The mystery behind Edward Hopper’s ‘Nighthawks’

By Conner Tighe

The following article is on a posting schedule, making some dates mentioned upcoming.

In celebration of Edward Hopper’s 139th birthday today, we’ve highlighted one of the greatest American painters, Edward Hopper. Hopper’s work captured the eerie, dark corners of America. He took the busiest, most bustling areas in America — bars, dance clubs, restaurants — and put his own spin on the location. Although he has captured various scenes of artist angst, one, in particular, raises valid discussion for one or possibly his greatest work ever, Nighthawks.

The story behind the painting:

The painting appears simple; four figures — a late-night worker, a couple, and a gentleman seated off by himself. The scene is timeless and as one might notice, there are no visible exits from the diner area, making it appear as if everyone is stuck forever in the glass wall. The scene was inspired by a restaurant on New York’s Greenwich Avenue where two streets intersect, as shown in the painting. New York has the highest population density rate in America, yet here there’s nobody but the figures inside the diner. Some believe that the “lady in red” was inspired by Hopper’s wife, Jo. He denied these claims and the fact he was purposely capturing the loneliness of American life.

Capturing loneliness:
Hopper’s “Automat.” Image from The Conversation.

Unfortunately, Hopper is no longer around for questioning on one of his greatest masterpieces, but some theories may be raised to explain the loneliness that’s captured here. The painting was created in 1942, the “beginning” of World War II and a year after America entered the war. Most of the demographic that would’ve been on the streets at night were drafted and America consisted mainly of a hardworking class of women.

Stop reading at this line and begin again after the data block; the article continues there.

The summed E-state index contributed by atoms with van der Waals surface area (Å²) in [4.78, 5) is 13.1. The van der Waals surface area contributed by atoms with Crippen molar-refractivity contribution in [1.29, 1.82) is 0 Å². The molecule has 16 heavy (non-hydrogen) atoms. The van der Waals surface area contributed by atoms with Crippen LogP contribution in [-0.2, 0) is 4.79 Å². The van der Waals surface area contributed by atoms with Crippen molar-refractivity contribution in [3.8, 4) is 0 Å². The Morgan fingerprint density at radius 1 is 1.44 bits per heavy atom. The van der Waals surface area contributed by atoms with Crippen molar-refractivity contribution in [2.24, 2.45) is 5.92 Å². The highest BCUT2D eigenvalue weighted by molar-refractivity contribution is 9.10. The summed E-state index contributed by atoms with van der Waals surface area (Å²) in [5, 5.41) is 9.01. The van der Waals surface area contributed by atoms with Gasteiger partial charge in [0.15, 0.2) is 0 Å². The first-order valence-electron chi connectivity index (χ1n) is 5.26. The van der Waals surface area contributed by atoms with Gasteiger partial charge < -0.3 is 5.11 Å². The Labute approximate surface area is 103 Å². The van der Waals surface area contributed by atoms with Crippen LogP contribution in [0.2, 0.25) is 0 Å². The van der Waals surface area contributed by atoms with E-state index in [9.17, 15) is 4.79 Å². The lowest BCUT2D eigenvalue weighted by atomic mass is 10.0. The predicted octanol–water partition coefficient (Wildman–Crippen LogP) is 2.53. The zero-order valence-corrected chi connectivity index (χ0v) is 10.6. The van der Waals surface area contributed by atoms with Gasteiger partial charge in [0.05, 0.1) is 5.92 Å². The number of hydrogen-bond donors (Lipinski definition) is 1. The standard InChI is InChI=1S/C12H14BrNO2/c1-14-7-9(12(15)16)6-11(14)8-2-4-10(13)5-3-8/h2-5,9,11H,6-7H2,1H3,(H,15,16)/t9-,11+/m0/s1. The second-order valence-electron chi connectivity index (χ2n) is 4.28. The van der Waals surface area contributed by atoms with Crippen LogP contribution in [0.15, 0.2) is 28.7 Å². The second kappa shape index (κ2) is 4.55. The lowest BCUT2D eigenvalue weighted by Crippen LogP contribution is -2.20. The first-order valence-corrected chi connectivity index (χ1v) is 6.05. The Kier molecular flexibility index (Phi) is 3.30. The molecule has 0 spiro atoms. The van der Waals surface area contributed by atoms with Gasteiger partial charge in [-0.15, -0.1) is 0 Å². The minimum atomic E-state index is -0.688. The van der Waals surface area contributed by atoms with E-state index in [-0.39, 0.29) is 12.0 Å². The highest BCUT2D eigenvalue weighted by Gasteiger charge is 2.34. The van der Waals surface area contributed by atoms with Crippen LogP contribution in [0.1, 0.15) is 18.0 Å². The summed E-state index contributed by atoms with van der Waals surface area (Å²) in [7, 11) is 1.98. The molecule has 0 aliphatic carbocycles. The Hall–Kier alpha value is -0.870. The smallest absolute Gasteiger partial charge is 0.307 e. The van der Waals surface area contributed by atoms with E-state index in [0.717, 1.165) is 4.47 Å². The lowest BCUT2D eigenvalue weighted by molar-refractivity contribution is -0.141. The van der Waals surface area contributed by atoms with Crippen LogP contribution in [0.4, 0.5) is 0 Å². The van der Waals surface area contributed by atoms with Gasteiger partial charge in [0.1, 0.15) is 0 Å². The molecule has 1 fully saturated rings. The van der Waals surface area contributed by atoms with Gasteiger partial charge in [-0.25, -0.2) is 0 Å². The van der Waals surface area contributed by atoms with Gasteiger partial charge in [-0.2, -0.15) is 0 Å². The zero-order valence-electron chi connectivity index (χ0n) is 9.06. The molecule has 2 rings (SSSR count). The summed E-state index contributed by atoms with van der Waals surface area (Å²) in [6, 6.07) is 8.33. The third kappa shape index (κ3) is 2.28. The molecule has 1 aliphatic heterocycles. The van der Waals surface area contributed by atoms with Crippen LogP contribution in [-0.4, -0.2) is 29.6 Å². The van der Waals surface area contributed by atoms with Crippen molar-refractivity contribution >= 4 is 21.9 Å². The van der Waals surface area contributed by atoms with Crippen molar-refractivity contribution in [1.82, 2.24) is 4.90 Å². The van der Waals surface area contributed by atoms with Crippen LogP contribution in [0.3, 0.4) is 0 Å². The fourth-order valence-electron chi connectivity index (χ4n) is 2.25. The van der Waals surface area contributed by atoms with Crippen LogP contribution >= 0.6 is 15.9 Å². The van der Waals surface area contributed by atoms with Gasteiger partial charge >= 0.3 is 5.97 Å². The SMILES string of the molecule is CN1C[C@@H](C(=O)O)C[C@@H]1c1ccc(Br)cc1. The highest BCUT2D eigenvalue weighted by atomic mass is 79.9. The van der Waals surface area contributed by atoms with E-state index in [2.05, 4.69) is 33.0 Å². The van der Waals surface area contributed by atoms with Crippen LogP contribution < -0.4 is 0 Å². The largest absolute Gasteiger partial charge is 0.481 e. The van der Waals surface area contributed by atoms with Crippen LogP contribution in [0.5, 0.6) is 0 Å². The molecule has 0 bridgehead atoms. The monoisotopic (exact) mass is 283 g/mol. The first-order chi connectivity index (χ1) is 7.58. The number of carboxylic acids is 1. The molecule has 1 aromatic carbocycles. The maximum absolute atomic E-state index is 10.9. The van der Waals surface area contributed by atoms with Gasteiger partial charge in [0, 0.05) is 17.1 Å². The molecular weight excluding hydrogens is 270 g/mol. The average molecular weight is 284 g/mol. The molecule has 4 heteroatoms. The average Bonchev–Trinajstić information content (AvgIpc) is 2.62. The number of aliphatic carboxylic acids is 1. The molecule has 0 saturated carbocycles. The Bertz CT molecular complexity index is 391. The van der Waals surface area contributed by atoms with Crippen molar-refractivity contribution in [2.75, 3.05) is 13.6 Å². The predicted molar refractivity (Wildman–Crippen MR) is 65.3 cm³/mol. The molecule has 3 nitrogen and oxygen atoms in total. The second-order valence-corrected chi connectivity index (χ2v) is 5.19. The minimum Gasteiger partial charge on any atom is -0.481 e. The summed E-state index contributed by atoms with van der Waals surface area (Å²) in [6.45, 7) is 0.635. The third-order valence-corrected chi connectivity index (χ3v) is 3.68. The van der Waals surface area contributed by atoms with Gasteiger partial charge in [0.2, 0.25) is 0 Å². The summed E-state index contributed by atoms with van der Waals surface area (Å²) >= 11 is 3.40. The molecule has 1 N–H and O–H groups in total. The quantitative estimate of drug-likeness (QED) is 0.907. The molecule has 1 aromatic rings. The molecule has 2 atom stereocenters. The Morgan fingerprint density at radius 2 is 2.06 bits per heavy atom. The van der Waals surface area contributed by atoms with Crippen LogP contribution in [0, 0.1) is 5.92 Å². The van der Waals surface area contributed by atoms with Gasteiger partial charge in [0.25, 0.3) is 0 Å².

An eerie glow:
Image from Bloody Disgusting.

Hopper knew how to capture loneliness merely with the strokes of the brush when he was painting Nighthawks. Fluorescent lighting was relatively new in the 1940s, inspiring Hopper to capture shadows and semi-lit areas. Low-key lighting is commonly used in horror films for its fear-factoring effect, like John Carpenter’s Halloween (1978). Less lighting creates more mystery, more room for imagination, and more room for fear.

 

 

 


Sources: Art Institute of Chicago, NYC Department of City Planning, Google Arts and Culture, Office of the Historian, Austin School of Film

Images: The Conversation, Bloody Disgusting

Featured Image: Artsy

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